Nome-Beltz Jr.-Sr. High School has a new principal
Jay Thomas takes over as the new principal at Nome-Beltz Jr/Sr High School this year. He is an experienced rural Alaska educator and knows the region well. With his wife, who is also a teacher, he spent eleven years in the Bering Strait School District. He was an elementary school principal in Barrow, spending three years there. He taught in Mountain Village and was the principal at Teller.
Thomas and his wife were the teachers in Akutan, an island in the Aleutian chain not far from Unalaska. The permanent population is around 100 and there’s a Trident Seafoods plant, which employs over a thousand people. Travel to and from the island was by Grumman Goose, an amphibious plane, which landed on the sea and crawled up the ramp onto the island. He hunted the island’s feral cattle and used the excellent beef to make jerky and teach the students life skills.
“I know the region, Bering Straits in and out,” he said in a recent interview with The Nome Nugget. He sees a lot of familiar faces in Nome, people he’s worked with, he said. There are four new teachers at Nome-Beltz and he, as principal, is the fifth new addition for this year. There are about 20 teachers at the school. “This year for the high school was pretty reasonable,” he said of the turnover.
Asked about the impacts of the governor’s budget he said it hasn’t hit. “Not yet, I think we’re a year away from that. Because of the forward funding nobody really took a hit this year. If we’re going to take it we’ll see it next year.”
“The budget is a huge concern,” he said. “I’m in a position where I worry about the budget because of how it will impact Nome-Beltz. But Superintendent Burgess has to worry about the biggest portion of lobbying and trying to make sure that public education’s voice is heard. I watch it, it impacts us, but I don’t have a direct role in how that’s going to play out.”
Superintendent Jamie Burgess said that NPS received a significant yet unexpected increase in migrant education funding. “But as far as state funding we’ve done a good job with everything that we’ve had. We ended up under spending our budget from last year so we’ve been able to put some money away for handling our capital improvement projects,” she said. “We don’t have any layoffs or anything at the school district so it should be a good school year. We’ve just got to buckle our seat belt and see what happens in the next legislative session in the spring.”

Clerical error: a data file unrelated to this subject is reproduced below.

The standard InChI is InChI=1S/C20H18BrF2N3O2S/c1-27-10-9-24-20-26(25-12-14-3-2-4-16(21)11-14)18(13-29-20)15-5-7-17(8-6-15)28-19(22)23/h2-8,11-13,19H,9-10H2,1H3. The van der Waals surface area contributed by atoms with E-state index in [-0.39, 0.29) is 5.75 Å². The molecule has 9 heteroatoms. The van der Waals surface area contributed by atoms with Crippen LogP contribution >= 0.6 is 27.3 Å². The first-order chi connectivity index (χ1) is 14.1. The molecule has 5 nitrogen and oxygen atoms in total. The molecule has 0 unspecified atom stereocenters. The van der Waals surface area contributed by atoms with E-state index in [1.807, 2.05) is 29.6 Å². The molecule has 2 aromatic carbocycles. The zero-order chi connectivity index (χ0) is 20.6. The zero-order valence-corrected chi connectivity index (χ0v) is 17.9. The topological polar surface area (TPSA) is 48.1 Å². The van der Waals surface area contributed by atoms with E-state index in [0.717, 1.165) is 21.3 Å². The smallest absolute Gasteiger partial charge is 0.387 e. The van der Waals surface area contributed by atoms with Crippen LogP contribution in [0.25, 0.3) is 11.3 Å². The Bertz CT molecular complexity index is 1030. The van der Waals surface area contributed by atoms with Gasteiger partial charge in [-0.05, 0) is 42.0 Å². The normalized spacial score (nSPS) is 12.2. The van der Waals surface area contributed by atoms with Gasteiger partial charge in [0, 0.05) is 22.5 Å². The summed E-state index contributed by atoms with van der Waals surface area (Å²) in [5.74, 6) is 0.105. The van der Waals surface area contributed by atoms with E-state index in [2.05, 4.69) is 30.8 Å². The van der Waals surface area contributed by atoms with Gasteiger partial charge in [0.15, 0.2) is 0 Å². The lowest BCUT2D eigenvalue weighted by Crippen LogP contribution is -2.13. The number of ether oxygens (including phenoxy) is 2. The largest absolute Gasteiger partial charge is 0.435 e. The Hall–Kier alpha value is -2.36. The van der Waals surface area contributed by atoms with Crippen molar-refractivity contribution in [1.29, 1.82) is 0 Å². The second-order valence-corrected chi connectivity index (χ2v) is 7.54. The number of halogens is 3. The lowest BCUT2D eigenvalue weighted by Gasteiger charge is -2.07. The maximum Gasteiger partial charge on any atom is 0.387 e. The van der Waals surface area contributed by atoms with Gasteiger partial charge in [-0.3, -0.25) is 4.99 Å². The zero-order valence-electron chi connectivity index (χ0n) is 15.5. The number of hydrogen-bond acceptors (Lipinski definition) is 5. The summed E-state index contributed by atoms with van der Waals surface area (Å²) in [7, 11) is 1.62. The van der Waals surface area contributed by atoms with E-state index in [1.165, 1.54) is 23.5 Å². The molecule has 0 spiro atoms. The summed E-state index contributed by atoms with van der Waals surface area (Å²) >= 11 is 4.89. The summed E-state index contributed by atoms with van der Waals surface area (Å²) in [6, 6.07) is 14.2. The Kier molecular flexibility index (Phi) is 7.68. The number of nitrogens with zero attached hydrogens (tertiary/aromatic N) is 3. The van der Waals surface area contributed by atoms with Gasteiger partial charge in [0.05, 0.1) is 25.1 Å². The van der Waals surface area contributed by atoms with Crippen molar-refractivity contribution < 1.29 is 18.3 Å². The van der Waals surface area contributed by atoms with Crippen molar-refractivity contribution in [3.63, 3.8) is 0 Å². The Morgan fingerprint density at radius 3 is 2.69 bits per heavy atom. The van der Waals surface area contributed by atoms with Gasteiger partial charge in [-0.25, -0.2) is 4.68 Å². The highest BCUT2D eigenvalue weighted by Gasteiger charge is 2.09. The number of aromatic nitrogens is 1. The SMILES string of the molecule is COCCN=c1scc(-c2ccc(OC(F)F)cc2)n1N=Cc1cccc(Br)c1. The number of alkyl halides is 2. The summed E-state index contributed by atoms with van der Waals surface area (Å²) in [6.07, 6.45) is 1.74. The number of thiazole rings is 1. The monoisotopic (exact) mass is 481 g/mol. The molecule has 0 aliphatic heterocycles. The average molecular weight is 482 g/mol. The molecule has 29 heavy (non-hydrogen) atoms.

What about security at the school? Last year, the high school had two incidents of students making threats. “We have a lockdown plan,” Thomas said. A plan dealing with an active shooter is being discussed. Thomas explained the difference between lockdown and active shooter plans. In a lockdown scenario, staff and students stay put. “Active shooter means if they’re not in your area maybe you don’t want to stay put. We need more training. We need more of the active shooter sort of training and we want our law enforcement in our schools. We want them in here after hours so they know the buildings, so they know the entrance points. But as far as our plan and our training we’re not an active shooter trained facility, yet. And so our procedures are still what they have been in the past as far as lock down and security.”
Does Mr. Thomas have any new ideas to implement in his new role?
“I think the most important thing when a new administrator comes to a new school is to be a good listener,” he said. “Take the time to see what’s working well. I’ve been around Nome so I know some of the things the community is really proud of and should be. The athletic activities and things the kids are involved in are awesome for where they’re at, out on the edge of western Alaska. They’re competitive in athletics, they’re competitive in academic competitions. The fundraising that happens in the community is phenomenal.”
“The part I’m excited about is there’s a lot of young teachers. The assistant principal who’s returning is in his second year. There’s a really good energy this year as I come in the building. I think it’s just refining some things that we see as a challenge and being prepared in case we have a budget that really scares us to death as we go forward. But I’m not coming in with a change agenda. Those changes will be after watching and listening and seeing how things work,” he said.